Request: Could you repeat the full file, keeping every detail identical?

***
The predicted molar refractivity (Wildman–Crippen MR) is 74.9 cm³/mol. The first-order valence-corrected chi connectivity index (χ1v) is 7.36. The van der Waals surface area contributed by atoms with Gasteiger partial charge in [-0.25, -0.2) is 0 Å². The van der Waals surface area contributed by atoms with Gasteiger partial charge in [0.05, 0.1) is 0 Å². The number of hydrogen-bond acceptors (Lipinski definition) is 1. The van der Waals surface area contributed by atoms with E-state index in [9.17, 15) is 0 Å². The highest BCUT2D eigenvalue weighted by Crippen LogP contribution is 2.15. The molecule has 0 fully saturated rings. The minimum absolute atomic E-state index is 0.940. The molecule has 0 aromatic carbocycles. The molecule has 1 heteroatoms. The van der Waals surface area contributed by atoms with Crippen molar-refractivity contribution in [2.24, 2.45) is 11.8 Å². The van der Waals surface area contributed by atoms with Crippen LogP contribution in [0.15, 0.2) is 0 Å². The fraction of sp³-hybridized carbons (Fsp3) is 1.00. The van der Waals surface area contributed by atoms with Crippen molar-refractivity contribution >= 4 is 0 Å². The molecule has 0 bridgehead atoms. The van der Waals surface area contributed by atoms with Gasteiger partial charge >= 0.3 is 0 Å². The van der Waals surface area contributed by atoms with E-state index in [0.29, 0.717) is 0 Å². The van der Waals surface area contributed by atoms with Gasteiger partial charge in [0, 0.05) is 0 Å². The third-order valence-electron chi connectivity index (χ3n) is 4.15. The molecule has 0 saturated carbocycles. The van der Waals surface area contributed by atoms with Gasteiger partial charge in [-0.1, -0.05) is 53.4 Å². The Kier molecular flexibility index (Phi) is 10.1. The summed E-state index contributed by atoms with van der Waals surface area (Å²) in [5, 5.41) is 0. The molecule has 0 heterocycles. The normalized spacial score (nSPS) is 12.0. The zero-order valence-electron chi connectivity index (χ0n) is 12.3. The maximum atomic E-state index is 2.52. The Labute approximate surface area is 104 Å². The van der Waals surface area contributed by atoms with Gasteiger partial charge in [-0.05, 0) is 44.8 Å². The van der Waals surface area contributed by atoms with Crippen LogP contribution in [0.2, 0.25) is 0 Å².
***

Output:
The predicted molar refractivity (Wildman–Crippen MR) is 74.9 cm³/mol. The first-order valence-corrected chi connectivity index (χ1v) is 7.36. The van der Waals surface area contributed by atoms with Gasteiger partial charge in [-0.25, -0.2) is 0 Å². The van der Waals surface area contributed by atoms with Gasteiger partial charge in [0.05, 0.1) is 0 Å². The number of hydrogen-bond acceptors (Lipinski definition) is 1. The van der Waals surface area contributed by atoms with E-state index in [9.17, 15) is 0 Å². The highest BCUT2D eigenvalue weighted by Crippen LogP contribution is 2.15. The molecule has 0 fully saturated rings. The minimum absolute atomic E-state index is 0.940. The molecule has 0 aromatic carbocycles. The molecule has 1 heteroatoms. The van der Waals surface area contributed by atoms with Crippen molar-refractivity contribution in [2.24, 2.45) is 11.8 Å². The van der Waals surface area contributed by atoms with Crippen LogP contribution in [0.15, 0.2) is 0 Å². The fraction of sp³-hybridized carbons (Fsp3) is 1.00. The van der Waals surface area contributed by atoms with Crippen molar-refractivity contribution >= 4 is 0 Å². The molecule has 0 bridgehead atoms. The van der Waals surface area contributed by atoms with Gasteiger partial charge >= 0.3 is 0 Å². The van der Waals surface area contributed by atoms with E-state index in [0.29, 0.717) is 0 Å². The van der Waals surface area contributed by atoms with Gasteiger partial charge in [0, 0.05) is 0 Å². The third-order valence-electron chi connectivity index (χ3n) is 4.15. The molecule has 0 saturated carbocycles. The van der Waals surface area contributed by atoms with Gasteiger partial charge in [-0.1, -0.05) is 53.4 Å². The Kier molecular flexibility index (Phi) is 10.1. The summed E-state index contributed by atoms with van der Waals surface area (Å²) in [5, 5.41) is 0. The molecule has 0 heterocycles. The normalized spacial score (nSPS) is 12.0. The zero-order valence-electron chi connectivity index (χ0n) is 12.3. The maximum atomic E-state index is 2.52. The Labute approximate surface area is 104 Å². The van der Waals surface area contributed by atoms with Gasteiger partial charge in [-0.05, 0) is 44.8 Å². The van der Waals surface area contributed by atoms with Crippen LogP contribution in [0.2, 0.25) is 0 Å².